On this episode of the Reel World Theology Podcast:
A very special episode of the podcast. No movie review, but an awesome conversation from the Baylor Faith and Film Symposium featuring JR. Forasteros, Clay Morgan, Bryne Lewis, and Mikey Fissel. The presentation focuses on the Horror genre and asks questions about “what haunts us?”, “the nature of demonic possession”, “what we can learn about our culture through our horror”, and “where science fiction and horror intersect (or fail to).”
“What’s Gotten Into Us: Possession, Haunting and the Christian Tradition in Recent American Cinema”
This panel will be moderated by Dr. S. J. Murray.
In the last 30 years, horror cinema has become largely Christianized, especially those films that feature demonic possession. Meanwhile, the Biblical tradition of possession is largely ignored by most American denominations, fearing charges of primitivism and superstition. Those that do are often blind to the abuses of power that too easily accompany the practice of so-called spiritual warfare. Our panel will discuss the Christian shift in horror cinema, exploring how film has appropriated the rhetoric and iconography of the Christian tradition. We will also consider the American culture’s continued fascination with the genre and debate what merit horror films have for those practicing within the Christian tradition and what light these films, and the popular beliefs that surround them, might shed on spiritual experience in general.
Speaker 1: Clay Morgan
Study after study affirms how haunted we are. More than three times as many people believe in the paranormal today than in the 1970s when The Exorcist movie hit theaters and forever changed the cultural definition of horror. According to a 2005 Gallup poll, forty-five percent of Americans between the ages of 18 and 29 believe in ghosts.
Cognitive scientists are becoming increasingly aware of the fundamental metaphysical outlook shared by all humans. We’re never going to stop being obsessed with the afterlife and by extension the supernatural. As Western nations continue to become post-Christian, our churches may get emptier but our Cineplexes will remain packed, and in so doing remain a central forum for some of the biggest spiritual and cultural conversations of our time. I argue that by addressing questions of evil and consistently framing the conversation in a Christian worldview, horror cinema has become a key communicator of spiritual possibilities and even realities for the large population of people identified by Baylor researchers Christopher Bader, F. Carson Mencken, and Joseph Baker as somewhere in between naturalistic skeptics and committed religious adherents.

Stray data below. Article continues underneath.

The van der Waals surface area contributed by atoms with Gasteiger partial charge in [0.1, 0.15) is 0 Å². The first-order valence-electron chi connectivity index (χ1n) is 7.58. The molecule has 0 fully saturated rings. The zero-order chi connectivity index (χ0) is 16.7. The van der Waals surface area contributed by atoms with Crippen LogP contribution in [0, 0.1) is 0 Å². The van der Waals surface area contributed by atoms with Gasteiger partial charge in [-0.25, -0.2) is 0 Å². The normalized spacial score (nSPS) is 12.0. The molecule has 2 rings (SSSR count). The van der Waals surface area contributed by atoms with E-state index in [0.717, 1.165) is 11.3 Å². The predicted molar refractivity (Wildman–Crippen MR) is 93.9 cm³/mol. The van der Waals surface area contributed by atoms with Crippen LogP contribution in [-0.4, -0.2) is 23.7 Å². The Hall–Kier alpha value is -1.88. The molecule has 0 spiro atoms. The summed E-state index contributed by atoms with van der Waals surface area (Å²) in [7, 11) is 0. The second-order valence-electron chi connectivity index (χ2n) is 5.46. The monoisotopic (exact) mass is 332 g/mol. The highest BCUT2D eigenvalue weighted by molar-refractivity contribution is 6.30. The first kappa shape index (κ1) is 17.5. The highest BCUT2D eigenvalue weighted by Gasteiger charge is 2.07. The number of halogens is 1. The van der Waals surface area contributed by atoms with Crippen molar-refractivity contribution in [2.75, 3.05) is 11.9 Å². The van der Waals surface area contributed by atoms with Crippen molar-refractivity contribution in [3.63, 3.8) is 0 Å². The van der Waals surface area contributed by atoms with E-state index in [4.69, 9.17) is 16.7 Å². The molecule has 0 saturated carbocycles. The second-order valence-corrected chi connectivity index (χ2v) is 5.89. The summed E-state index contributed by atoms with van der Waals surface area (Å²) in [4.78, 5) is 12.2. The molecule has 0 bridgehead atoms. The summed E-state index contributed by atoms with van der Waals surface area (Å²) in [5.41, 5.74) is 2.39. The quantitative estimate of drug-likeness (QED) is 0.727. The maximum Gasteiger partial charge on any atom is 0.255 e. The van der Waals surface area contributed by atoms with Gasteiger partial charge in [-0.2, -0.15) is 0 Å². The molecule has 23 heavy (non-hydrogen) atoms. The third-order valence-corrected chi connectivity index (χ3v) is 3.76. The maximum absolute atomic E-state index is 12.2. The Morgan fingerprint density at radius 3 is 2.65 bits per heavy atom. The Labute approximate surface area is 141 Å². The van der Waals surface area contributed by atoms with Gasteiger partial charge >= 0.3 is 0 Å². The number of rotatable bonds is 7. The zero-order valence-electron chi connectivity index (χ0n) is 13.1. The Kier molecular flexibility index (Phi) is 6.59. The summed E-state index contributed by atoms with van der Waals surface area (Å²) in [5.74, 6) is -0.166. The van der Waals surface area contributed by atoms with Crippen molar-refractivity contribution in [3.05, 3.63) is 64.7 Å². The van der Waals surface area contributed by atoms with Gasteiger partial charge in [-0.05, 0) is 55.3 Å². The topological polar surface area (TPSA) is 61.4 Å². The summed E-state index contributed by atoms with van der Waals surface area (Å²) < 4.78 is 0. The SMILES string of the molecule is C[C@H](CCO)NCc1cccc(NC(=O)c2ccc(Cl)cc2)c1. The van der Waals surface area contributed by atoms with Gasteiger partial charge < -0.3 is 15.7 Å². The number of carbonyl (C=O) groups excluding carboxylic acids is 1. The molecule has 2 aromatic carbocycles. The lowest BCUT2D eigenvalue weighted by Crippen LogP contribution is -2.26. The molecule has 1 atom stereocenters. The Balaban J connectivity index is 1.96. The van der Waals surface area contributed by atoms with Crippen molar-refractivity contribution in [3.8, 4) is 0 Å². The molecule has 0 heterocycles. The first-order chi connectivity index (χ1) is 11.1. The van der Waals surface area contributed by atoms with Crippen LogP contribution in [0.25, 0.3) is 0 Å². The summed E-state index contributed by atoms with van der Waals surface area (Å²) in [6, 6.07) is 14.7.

Speaker 2: Bryne Lewis
One only has to survey a list recent horror movies to observe the extent to which Christianity has been popularly implicated in the portrayal of demonic possession, previously the province of Satanism and the occult. However, the involvement of the Church is usually assigned to rogue agents, individuals at odds with their institution or in a state of faith crisis. In addition, the depiction of possession continues to escalate, becoming more blatantly and outrageously supernatural. Combined, these trends indicate a general acceptance that “real” spiritual experiences are unrecognized or rejected by the very Church they are affiliated with. I offer postmodern philosophy of religion, concerned with spiritual experience above specific doctrinal commitments, provides potential ground for a conversation unthreatened by accusations of primitivism and inclusive of personal beliefs in the supernatural.
Speaker 3: Mikey Fissel
Though horror is traditionally framed in religious language, science-fiction often employs horrific elements in its storytelling. Long-running series like Doctor Who, LOST, Babylon 5, the Star Trek franchises, and films like Event Horizon, employ science fiction to investigate the plausibility of the supernatural, but represent these experiences as explainable science, anomaly, or simply “unknown.”
I argue that because science fiction horror evaluates these experiences in purely naturalistic terms, they foster misrepresentation and even outright dismissal of supernatural worldviews, including most Christian worldviews. I advocate for careful reading of science-fiction horror in a way that problematizes their purely naturalistic worldviews and makes space for supernatural readings of possession experiences.
Speaker 4: JR. Forasteros
Since the 1970s, possession films have shifted to become explicitly Christian stories of the demonic. Functioning as morality plays, the victims of possession are often guilty of not being good enough – they dabble in the occult or simply don’t attend Church. Following Scott Poole’s methodology in Monsters in America, this cinematic shift evinces a deeply conservative cultural backlash to the passing of Christendom in the wake of modernity. An analysis of these films demonstrates that we are deeply uneasy about the loss of religious certainty in our culture. By engaging these demonic stories, we can connect with the existential angst they speak to in their viewers, and address this deeply-seated anxiety.
Want to hear more from one of the panelists– or our moderator? Here is some contact info!